If you’re like me, you probably weren’t born vegan. Sure, there are plenty of households where babies are born to parents who are either vegan or vegetarian, adopting their eating habits from day one, but where I live that’s not so common. If you’re new to veganism or have recently decided to try being a vegetarian first, you’re in the right place. The best advice I can give is that your transition should be slow – that’s the only way to make it last.
Being a Vegan doesn’t happen over night. I had to unlearn a lot of eating habits and decisions before reaping the rewards of a new eating style. I’ve also struggled in the past with putting way too much pressure on myself. Know that self-derived anxiety and unrealistic goals has been a part of my past, I did things differently this time around.
Starting your transition
When I made the decision to go Vegan, I didn’t label it as such. In fact, I spent most of my time convincing myself and others that I was, “Simply giving up meat and dairy”. Well, guess what, that’s what Vegans do. At the time I had no idea how I would do it, what I would eat, how I would resist my cravings, and moreover, cook vegan meals. During the first 6 – 8 weeks I simply managed. I got by without meat and very limited dairy (no tall glasses of milk or cheese on my food).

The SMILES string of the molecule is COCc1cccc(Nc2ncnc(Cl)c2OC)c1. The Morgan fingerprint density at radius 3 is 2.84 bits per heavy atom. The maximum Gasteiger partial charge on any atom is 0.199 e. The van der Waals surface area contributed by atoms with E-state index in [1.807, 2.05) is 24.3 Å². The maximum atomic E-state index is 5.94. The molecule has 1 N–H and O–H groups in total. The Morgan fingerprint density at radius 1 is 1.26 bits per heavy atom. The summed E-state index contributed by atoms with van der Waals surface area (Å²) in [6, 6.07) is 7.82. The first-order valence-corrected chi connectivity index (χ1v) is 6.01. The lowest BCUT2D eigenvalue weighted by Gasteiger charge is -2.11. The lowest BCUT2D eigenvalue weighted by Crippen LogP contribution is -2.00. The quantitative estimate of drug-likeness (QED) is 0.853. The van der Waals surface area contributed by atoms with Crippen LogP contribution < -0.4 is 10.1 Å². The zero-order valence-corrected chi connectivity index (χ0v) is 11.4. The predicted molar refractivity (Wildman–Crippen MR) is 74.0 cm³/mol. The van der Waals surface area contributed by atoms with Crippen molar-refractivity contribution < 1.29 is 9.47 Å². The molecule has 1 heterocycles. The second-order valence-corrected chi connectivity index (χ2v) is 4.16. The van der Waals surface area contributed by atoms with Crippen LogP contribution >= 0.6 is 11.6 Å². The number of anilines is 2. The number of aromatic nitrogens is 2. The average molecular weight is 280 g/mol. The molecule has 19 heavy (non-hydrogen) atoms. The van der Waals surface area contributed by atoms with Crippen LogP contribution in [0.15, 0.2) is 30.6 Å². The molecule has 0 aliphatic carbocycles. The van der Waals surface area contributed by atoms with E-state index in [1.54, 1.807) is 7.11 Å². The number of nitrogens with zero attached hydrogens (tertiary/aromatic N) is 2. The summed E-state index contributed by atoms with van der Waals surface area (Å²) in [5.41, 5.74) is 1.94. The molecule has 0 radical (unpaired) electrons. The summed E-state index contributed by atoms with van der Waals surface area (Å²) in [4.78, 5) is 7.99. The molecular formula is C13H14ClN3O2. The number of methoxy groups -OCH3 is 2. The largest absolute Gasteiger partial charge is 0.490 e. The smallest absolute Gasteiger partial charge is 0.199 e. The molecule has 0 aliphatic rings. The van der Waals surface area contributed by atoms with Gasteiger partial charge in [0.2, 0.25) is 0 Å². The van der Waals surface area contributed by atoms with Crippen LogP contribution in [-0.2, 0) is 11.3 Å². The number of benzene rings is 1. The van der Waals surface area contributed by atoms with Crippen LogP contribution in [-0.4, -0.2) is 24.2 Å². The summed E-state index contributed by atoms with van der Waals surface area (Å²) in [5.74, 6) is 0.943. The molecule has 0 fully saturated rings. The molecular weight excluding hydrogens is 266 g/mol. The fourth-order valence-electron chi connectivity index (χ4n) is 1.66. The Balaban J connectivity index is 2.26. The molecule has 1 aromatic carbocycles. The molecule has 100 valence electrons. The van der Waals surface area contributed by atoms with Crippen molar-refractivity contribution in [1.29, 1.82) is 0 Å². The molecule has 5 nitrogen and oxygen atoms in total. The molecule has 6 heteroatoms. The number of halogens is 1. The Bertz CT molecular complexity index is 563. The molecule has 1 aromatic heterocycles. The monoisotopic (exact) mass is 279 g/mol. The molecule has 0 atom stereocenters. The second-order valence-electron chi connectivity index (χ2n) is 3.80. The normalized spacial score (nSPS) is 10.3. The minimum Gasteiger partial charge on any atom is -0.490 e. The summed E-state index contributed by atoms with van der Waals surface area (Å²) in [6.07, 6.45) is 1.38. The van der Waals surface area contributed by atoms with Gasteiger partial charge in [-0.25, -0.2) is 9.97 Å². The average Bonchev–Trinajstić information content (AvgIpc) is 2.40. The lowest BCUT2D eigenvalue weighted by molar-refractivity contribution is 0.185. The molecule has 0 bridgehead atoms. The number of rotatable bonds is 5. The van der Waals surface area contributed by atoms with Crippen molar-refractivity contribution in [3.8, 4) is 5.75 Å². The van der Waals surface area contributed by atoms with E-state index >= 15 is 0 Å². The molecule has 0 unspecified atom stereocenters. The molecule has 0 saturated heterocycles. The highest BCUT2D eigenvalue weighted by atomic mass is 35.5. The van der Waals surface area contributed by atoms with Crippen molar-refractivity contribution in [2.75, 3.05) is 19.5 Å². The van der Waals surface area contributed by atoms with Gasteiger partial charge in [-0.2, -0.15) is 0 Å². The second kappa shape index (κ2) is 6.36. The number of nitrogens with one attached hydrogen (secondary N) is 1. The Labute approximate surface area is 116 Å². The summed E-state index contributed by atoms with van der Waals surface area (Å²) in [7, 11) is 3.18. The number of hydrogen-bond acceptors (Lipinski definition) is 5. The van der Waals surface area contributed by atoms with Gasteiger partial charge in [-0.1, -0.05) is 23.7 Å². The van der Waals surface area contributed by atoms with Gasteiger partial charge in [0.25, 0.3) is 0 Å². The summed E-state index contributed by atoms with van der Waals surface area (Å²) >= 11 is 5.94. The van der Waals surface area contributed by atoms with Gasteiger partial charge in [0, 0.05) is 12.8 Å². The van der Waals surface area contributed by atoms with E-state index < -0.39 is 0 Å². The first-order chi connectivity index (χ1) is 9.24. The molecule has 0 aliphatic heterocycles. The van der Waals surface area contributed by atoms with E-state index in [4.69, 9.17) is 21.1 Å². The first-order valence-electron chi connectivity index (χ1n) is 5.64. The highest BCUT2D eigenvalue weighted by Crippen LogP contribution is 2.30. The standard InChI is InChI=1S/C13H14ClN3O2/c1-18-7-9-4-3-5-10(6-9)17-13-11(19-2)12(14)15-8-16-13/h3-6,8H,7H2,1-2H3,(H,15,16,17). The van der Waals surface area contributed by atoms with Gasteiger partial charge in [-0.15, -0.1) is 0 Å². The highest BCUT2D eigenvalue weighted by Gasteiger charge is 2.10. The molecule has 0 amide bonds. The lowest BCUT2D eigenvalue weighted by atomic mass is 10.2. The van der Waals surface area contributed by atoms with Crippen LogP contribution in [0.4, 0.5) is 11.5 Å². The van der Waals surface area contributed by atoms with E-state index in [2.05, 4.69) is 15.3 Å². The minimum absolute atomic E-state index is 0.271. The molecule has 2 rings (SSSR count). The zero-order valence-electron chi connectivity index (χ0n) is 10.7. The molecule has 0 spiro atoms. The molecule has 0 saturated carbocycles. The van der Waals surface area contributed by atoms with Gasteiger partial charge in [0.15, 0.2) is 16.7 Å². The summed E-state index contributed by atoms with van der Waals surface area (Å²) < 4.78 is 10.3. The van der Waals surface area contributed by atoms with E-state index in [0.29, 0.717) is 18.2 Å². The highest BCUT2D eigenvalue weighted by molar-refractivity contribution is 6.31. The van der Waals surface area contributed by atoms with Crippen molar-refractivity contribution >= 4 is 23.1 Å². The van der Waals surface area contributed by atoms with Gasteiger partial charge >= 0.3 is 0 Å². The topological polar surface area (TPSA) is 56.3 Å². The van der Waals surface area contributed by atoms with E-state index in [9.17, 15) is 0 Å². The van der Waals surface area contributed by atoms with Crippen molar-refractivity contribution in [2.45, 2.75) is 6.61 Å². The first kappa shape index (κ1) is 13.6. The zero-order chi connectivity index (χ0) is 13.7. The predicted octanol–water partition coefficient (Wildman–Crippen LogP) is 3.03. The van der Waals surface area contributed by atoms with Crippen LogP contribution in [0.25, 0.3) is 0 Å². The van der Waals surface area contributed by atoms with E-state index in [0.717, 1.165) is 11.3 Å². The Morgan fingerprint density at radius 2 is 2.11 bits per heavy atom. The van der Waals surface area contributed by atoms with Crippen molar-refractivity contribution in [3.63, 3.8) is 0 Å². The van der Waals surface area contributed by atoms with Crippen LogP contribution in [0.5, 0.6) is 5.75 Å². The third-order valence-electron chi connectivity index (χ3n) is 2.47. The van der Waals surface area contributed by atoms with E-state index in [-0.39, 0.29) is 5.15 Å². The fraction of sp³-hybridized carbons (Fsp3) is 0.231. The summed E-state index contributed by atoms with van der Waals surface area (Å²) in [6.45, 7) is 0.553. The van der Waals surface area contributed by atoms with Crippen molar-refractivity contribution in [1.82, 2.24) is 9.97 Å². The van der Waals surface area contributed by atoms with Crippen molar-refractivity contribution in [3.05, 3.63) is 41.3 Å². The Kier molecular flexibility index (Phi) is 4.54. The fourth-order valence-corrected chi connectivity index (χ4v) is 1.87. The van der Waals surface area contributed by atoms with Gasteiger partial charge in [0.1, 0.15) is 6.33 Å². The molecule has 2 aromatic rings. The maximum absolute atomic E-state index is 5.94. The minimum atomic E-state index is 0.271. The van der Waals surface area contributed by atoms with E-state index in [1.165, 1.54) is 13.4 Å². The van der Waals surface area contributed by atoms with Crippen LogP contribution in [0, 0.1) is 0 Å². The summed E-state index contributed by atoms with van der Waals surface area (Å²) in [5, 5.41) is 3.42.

Throughout the first two months of my transition, I started learning a great deal about what to eat, what it means to be vegan, and how to live and eat in a way that works with my body. For example, I figured out that eating beans daily is NOT an option for me. But, having oatmeal every morning with blueberries and bananas works. By repeating these small changes I got really far down the path of Veganism.
Think directionaly, not absolutely
Another thing that really helped my transition was focusing on making better choices day after day. By week 3 I was feeling so much better that I was convinced that healthier eating was having a positive influence on my life. Also, I was much more comfortable with the whole idea. The more I read, watched, and learned, the less I struggled with the idea of eating more plant based foods and few if any animal based products.
Every day I learn something new about being vegan or my own body. What I can and can’t eat, what makes me feel good, what alleviates my congestion, and a myriad of other discoveries that enhance my well being. Moving from polluted to clean eating is difficult if not impossible if you’re trying to do it all at once. This really is a marathon, not a sprint. Start your transition slowly and you’ll not only achieve more but your changes will last.